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Social Science Agriculture & Food

Uncertain Harvest

The Future of Food on a Warming Planet

by (author) Ian Mosby, Sarah Rotz & Evan D.G. Fraser

University of Regina Press
Initial publish date
May 2020
Agriculture & Food, Global Warming & Climate Change
  • Paperback / softback

    Publish Date
    May 2020
    List Price
  • Hardback

    Publish Date
    May 2020
    List Price
  • eBook

    Publish Date
    May 2020
    List Price
  • Downloadable audio file

    Publish Date
    Feb 2023
    List Price

Classroom Resources

Where to buy it


A menu for an edible future.

In a world expected to reach a staggering population of 10 billion by 2050, and with global temperatures rising fast, humanity must fundamentally change the way it grows and consumes food. Uncertain Harvest brings together scientists, chefs, activists, entrepreneurs, farmers, philosophers, and engineers working on the global future of food to answer questions on how to make a more equitable, safe, sustainable, and plentiful food future.

Navigating cutting-edge research on the science, culture, and economics of food, Ian Mosby, Sarah Rotz, and Evan D.G. Fraser present a roadmap for a global food policy, while examining eight foods that could save us: algae, caribou, kale, millet, tuna, crickets, milk, and rice.

"Engaging, insightful, clever, sobering, and hard-hitting!" —Steffanie Scott, co-author of Organic Food and Farming in China

"Uncertain Harvest offers an unflinching look at some of the biggest challenges we face today. By bringing together scholars from the fields of food studies, geography, and history, the book offers insightful answers to the questions: How did we get here and what lessons can we learn from our past? And how might the most commonly-touted 'future of food' solutions play out, both globally and locally?" —Ann Hui, author of Chop Suey Nation

"What happens when a historian, an activist, and a techno-optimist come together to envision our food future? A surprisingly balanced and compelling snapshot of what’s possible: local problems get local solutions, and the ancient art of feeding ourselves benefits from a much-needed update. At last, hope we might actually be able to count on." —Dan Barber, author of The Third Plate: Field Notes on the Future of Food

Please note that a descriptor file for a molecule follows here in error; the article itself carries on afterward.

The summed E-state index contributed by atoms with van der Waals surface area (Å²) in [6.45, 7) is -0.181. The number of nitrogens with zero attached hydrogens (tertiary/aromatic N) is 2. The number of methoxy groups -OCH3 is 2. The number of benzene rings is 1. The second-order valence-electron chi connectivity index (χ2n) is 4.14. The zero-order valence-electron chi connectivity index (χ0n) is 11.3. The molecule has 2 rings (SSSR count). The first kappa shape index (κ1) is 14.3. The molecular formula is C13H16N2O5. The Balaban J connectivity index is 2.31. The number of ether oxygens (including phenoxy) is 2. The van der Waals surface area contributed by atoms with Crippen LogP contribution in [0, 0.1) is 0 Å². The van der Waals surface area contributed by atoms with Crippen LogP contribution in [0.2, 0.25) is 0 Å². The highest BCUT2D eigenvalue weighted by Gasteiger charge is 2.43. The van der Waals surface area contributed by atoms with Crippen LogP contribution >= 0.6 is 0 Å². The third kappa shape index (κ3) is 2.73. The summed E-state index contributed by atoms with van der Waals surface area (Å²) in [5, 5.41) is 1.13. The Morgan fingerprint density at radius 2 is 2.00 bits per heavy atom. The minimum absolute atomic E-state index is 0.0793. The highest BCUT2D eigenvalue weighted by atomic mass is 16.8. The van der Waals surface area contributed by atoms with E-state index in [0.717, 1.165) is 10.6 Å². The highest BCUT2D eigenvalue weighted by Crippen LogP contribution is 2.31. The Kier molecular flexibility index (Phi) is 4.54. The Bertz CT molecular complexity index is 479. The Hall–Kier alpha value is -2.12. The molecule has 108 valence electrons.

About the authors

Ian Mosby is an award-winning historian of food and nutrition who was, alongside Evan Fraser, named one of the “53 Most Influential People in Canadian Food” by the Globe and Mail in 2016. His book Food Will Win the War: The Politics, Culture, and Science of Food on Canada’s Home Front was shortlisted for the 2016 Canada Prize and won the Canadian Historical Association's 2015 Book Prize. He is an assistant professor of history at Ryerson University in Toronto.

Ian Mosby's profile page

Sarah Rotz is a postdoctoral fellow in the Department of Geography at Queens University as part of the CIHR-funded 'A SHARED Future' project. As a settler scholar-activist, Sarah's work focuses on political ecologies of land and food systems, settler colonial partriarchy, and concepts of sovereignity and justice related to food, water, and energy, and the ecosystems that support them.

Sarah Rotz's profile page

Evan D.G. Fraser is the author of two books about food and food security: Empires of Food: Feast, Famine, and the Rise and Fall of Civilizations (Simon and Schuster), shortlisted for the James Beard Food Literature Award; and the graphic novel, #FoodCrisis. Currently he is the director of the Arrell Food Institute and holds the Canada Research Chair in Global Food Security. He is a fellow of the Pierre Elliot Trudeau Foundation, a fellow of the Royal Canadian Geography Society, and a member of the Royal Society of Canada’s College of New Scholars, Artists and Scientists.

Evan D.G. Fraser's profile page


  • Short-listed, Science Writers and Communicators of Canada Book Award
  • Short-listed, Saskatchewan Book Awards, Publishing

Editorial Reviews

Short-listed, Saskatchewan Book Awards, 2020
Honourable Mention, Science Writers and Communicators of Canada Book Award, 2020

"This book offers an amazing insight to the global food supply chain, the issues that climate change is likely to cause, a wealth of information on the history of our current system and several brilliant and well-researched solutions to certain issues we face. I would highly recommend this book." —Environmental Values

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